multiplicative group scheme


Let GG be a commutative kk-group functor (in cases of interest this is a finite flat commutative group scheme). Then the Cartier dual D(G)D(G) of GG is defined by

D(G)(R):=Gr R(G kR,μ R)D(G)(R):=Gr_R(G\otimes_k R,\mu_R)

where μ k\mu_k denotes the group scheme assigning to a ring its multiplicative group R ×R^\times consisting of the invertible elements of RR.

This definition deserves the name duality since we have

hom(G,D(H))=hom(H,D(G))=hom(G×H,μ k)hom(G,D(H))=hom(H,D(G))=hom(G\times H,\mu_k)


The notion of a multipliciative group scheme generalizes

Definition and Remark

A group scheme is called multiplicative group scheme if the following equivalent conditions are satisfied:

  1. G kk sG\otimes_k k_s is diagonalizable.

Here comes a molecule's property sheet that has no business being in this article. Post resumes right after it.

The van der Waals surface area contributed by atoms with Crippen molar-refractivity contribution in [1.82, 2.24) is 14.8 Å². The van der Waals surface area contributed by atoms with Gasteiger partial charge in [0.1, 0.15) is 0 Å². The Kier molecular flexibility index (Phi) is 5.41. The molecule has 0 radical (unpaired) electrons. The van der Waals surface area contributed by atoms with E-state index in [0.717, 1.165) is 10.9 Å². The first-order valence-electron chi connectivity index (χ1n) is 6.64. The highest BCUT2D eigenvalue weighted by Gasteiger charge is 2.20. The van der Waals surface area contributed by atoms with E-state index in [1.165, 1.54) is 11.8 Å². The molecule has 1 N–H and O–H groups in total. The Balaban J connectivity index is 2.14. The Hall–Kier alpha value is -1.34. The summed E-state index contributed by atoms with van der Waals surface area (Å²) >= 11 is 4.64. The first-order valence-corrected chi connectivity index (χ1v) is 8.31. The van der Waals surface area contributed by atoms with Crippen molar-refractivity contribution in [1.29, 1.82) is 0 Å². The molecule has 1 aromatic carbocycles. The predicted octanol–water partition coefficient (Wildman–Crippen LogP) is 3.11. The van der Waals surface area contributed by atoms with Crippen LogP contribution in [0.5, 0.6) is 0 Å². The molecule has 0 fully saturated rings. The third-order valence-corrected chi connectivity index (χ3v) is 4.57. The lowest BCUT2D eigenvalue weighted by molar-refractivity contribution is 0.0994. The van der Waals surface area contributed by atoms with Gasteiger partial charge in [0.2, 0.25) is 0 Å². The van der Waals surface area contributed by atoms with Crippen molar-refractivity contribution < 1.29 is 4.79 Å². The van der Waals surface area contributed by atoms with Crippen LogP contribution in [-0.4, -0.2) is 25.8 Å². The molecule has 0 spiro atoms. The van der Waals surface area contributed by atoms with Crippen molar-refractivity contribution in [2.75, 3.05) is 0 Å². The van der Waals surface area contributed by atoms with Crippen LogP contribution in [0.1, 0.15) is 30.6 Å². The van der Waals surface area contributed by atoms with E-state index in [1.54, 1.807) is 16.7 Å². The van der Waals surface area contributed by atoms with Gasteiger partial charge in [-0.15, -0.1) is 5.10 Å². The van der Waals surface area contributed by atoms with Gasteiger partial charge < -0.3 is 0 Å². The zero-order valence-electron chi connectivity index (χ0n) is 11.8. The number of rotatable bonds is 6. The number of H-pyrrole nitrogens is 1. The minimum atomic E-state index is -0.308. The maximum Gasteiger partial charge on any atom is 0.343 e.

2. G kKG\otimes_k K is diagonalizable for a field KM kK\in M_k.

  3. GG is the Cartier dual of an étale kk-group.

  4. D^(G)\hat D(G) is an étale kk-formal group.

  5. Gr k(G,α k)=0Gr_k(G,\alpha_k)=0

  6. (If p0)p\neq 0), V GV_G is an epimorphism

  7. (If p0)p\neq 0), V GV_G is an isomorphism


Let G constG_const denote a constant group scheme?, let EE be an étale group scheme?. Then we have the following cartier duals:

  1. D(G const)D(G_const) is diagonalizable.

  2. D(E)D(E) is multiplicative

Last revised on May 4, 2014 at 01:49:41. See the history of this page for a list of all contributions to it.